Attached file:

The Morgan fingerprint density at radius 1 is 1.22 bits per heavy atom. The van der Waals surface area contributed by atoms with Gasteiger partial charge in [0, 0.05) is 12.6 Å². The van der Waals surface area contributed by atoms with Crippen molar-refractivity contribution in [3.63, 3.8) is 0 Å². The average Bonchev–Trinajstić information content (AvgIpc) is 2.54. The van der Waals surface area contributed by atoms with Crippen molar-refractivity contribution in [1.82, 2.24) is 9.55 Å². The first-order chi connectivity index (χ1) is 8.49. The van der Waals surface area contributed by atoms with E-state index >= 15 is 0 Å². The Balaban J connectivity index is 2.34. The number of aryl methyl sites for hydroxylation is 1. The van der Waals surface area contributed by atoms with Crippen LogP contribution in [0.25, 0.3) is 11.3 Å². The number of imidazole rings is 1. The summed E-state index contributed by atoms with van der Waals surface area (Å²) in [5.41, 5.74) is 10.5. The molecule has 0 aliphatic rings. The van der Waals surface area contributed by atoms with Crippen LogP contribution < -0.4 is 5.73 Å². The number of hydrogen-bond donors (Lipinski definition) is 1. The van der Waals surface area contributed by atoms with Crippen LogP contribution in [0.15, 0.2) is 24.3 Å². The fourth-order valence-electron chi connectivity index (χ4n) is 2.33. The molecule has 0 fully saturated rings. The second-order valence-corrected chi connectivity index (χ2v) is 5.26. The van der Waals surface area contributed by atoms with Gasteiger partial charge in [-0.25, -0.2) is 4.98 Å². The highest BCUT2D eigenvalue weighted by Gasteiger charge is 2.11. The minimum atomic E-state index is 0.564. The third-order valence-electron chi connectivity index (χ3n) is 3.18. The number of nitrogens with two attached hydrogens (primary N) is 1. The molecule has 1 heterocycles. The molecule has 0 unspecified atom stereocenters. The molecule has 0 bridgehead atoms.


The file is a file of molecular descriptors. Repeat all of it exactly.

The Morgan fingerprint density at radius 1 is 1.22 bits per heavy atom. The van der Waals surface area contributed by atoms with Gasteiger partial charge in [0, 0.05) is 12.6 Å². The van der Waals surface area contributed by atoms with Crippen molar-refractivity contribution in [3.63, 3.8) is 0 Å². The average Bonchev–Trinajstić information content (AvgIpc) is 2.54. The van der Waals surface area contributed by atoms with Crippen molar-refractivity contribution in [1.82, 2.24) is 9.55 Å². The first-order chi connectivity index (χ1) is 8.49. The van der Waals surface area contributed by atoms with E-state index >= 15 is 0 Å². The Balaban J connectivity index is 2.34. The number of aryl methyl sites for hydroxylation is 1. The van der Waals surface area contributed by atoms with Crippen LogP contribution in [0.25, 0.3) is 11.3 Å². The number of imidazole rings is 1. The summed E-state index contributed by atoms with van der Waals surface area (Å²) in [5.41, 5.74) is 10.5. The molecule has 0 aliphatic rings. The van der Waals surface area contributed by atoms with Crippen LogP contribution < -0.4 is 5.73 Å². The number of hydrogen-bond donors (Lipinski definition) is 1. The van der Waals surface area contributed by atoms with Crippen LogP contribution in [0.15, 0.2) is 24.3 Å². The fourth-order valence-electron chi connectivity index (χ4n) is 2.33. The molecule has 0 fully saturated rings. The second-order valence-corrected chi connectivity index (χ2v) is 5.26. The van der Waals surface area contributed by atoms with Gasteiger partial charge in [-0.25, -0.2) is 4.98 Å². The highest BCUT2D eigenvalue weighted by Gasteiger charge is 2.11. The minimum atomic E-state index is 0.564. The third-order valence-electron chi connectivity index (χ3n) is 3.18. The number of nitrogens with two attached hydrogens (primary N) is 1. The molecule has 1 heterocycles. The molecule has 0 unspecified atom stereocenters. The molecule has 0 bridgehead atoms.